In order to create an audio story or essay, or to create an audio voiceover for a video, you’ll need two things: (1) a recording device (a laptop with internal or external mic OR a smart phone); and (2) software for recording and editing audio.
Mac users should use GarageBand, while I recommend Audacity as an option for Windows users. See the sections below for details.
If you want to use a mobile device, search its App Store for a suitable audio app. If you have an iPhone or iPad, you can get an iOS version of GarageBand from the iOS App Store for about $5.
GarageBand is part of the iLife suite of applications that come on all Macs (at least since 2003) and also includes iPhoto and iMovie. Starting with the ’09 version, GarageBand has the ability to record podcasts, which is the feature you will want to use for a spoken voice recording.
If your version is older than ’09, that means your Mac’s operating system is pretty out of date. In that case I strongly recommend you update your entire operating system, which will only update the “brains” of the Mac, not the data you’ve stored on it. As of October 2013, the current version is Mac OS 10.8 (aka “Mountain Lion”), which is only $19.99 on the Apple App Store. Or you can buy GarageBand ’11 alone for $14.99.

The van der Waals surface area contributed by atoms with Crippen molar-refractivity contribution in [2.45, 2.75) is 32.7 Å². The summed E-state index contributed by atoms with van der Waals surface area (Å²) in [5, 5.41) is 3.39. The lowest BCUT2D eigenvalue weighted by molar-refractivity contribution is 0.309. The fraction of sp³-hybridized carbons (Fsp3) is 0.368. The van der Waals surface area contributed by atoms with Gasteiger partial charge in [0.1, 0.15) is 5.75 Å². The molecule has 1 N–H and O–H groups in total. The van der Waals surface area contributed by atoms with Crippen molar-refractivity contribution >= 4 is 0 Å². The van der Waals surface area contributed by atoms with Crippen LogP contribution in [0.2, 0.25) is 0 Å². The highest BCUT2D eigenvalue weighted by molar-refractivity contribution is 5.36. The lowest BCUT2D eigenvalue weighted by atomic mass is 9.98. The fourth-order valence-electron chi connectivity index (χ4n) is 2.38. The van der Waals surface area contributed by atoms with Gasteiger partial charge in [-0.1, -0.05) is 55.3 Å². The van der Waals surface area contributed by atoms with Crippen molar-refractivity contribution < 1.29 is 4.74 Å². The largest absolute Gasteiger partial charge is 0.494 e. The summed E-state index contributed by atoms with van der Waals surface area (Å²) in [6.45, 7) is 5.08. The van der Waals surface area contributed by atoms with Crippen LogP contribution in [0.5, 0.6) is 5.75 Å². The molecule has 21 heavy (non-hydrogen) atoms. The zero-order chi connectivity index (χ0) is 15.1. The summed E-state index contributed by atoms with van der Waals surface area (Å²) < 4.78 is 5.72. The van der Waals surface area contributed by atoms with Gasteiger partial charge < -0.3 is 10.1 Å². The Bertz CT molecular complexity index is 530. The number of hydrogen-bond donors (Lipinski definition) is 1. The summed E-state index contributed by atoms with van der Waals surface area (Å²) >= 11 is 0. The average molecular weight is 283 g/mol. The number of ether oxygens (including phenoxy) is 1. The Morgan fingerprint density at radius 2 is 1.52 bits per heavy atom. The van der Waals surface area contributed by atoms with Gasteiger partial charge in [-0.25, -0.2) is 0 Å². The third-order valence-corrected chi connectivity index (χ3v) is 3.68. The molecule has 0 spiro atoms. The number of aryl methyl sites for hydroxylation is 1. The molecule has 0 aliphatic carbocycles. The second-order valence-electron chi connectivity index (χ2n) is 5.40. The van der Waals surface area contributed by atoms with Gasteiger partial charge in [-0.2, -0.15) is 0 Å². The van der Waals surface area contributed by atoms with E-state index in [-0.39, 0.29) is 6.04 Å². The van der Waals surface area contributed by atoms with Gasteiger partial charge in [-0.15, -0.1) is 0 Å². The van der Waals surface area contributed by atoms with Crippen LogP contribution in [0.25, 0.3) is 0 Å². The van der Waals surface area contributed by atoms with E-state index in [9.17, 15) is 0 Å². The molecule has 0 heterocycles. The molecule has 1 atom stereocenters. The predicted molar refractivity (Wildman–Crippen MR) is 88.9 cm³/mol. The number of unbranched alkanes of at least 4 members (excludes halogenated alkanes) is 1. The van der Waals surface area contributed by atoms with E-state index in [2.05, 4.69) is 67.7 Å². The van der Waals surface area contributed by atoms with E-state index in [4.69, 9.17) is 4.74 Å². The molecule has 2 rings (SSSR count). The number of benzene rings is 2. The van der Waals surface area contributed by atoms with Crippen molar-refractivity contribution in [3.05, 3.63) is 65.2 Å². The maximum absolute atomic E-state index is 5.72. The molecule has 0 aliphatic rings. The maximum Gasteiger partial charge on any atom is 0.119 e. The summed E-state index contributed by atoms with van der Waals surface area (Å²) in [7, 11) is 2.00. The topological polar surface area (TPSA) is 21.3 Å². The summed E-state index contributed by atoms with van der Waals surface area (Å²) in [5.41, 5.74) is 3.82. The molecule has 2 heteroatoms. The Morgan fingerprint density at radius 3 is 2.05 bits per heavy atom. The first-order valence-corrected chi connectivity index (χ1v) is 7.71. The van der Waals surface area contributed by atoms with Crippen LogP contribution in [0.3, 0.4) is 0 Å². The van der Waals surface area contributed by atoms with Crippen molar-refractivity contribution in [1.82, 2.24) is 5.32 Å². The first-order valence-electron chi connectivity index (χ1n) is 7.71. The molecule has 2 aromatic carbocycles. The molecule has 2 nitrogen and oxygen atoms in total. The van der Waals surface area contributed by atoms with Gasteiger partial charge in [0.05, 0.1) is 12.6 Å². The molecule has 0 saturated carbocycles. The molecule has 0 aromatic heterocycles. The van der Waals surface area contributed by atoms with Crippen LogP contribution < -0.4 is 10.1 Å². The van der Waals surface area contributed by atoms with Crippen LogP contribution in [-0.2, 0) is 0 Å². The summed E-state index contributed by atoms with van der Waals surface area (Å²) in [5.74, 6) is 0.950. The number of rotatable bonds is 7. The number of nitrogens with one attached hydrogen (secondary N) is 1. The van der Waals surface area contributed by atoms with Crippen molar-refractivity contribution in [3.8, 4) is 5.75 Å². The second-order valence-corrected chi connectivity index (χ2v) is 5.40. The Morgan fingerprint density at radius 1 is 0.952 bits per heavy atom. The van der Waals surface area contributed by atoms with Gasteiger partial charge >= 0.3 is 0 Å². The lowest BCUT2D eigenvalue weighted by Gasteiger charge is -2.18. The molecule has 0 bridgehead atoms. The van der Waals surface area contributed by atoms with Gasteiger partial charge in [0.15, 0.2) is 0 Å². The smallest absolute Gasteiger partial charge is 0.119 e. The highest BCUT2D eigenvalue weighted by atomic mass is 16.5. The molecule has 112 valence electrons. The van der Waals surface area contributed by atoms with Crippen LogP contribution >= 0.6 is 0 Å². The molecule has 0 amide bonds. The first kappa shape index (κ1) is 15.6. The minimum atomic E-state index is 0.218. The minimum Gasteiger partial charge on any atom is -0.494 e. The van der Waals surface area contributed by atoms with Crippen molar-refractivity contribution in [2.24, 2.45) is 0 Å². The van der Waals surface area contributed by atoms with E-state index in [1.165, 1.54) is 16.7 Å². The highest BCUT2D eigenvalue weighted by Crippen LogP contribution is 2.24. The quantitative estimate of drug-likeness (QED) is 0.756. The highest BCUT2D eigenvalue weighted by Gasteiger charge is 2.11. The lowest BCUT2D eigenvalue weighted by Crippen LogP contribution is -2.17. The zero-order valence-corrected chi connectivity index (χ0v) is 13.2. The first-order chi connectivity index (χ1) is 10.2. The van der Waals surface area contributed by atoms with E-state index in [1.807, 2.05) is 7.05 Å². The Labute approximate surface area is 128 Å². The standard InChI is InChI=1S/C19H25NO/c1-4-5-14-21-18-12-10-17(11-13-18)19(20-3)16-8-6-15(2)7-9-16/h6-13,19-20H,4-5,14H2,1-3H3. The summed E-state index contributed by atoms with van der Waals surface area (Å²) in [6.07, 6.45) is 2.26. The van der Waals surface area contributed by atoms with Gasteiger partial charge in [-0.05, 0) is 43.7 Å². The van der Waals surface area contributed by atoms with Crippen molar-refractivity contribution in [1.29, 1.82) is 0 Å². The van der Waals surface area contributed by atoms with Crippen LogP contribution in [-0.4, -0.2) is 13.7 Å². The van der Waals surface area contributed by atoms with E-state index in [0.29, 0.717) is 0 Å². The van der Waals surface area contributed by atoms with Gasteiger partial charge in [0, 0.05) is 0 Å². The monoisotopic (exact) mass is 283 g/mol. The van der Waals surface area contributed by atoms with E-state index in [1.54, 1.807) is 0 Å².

The application is quite powerful and can be used to make a complete movie sound track, with a variety of instruments, vocals, and sound effects, so it might look a little intimidating when you first launch it. But the basic features are pretty easy to use. For our purposes, you only need to know how to do a few basic things: create a new podcast project, record yourself speaking, edit the sound file (if necessary), and “share” (or export) it in mp3 format.
To view the GarageBand help pages I’ve created for students, browse the Using GarageBand category on the sidebar.
Other Resources (on Apple’s web site):
You can also find lots of other GarageBand tutorials through a Google search.
Audacity is a free, open source audio app that’s pretty powerful, but it’s also pretty easy to use for the basics of recording the spoken voice. You can also use it to combine a music soundtrack with the spoken voice, which is handy if you want to use both in the soundtrack of a movie you make in Windows MovieMaker.
To use Audacity, you need to download the application AND a separate LAME MP3 encoder, which will enable to the application to export audio files in mp3 format (which is required for posting them on the class blog). See this help page: How to install Audacity for Windows.
To view the Audacity help files I’ve created for students, browse the Using Audacity category on the sidebar.
You can also find lots of other Audacity tutorials through a Google search.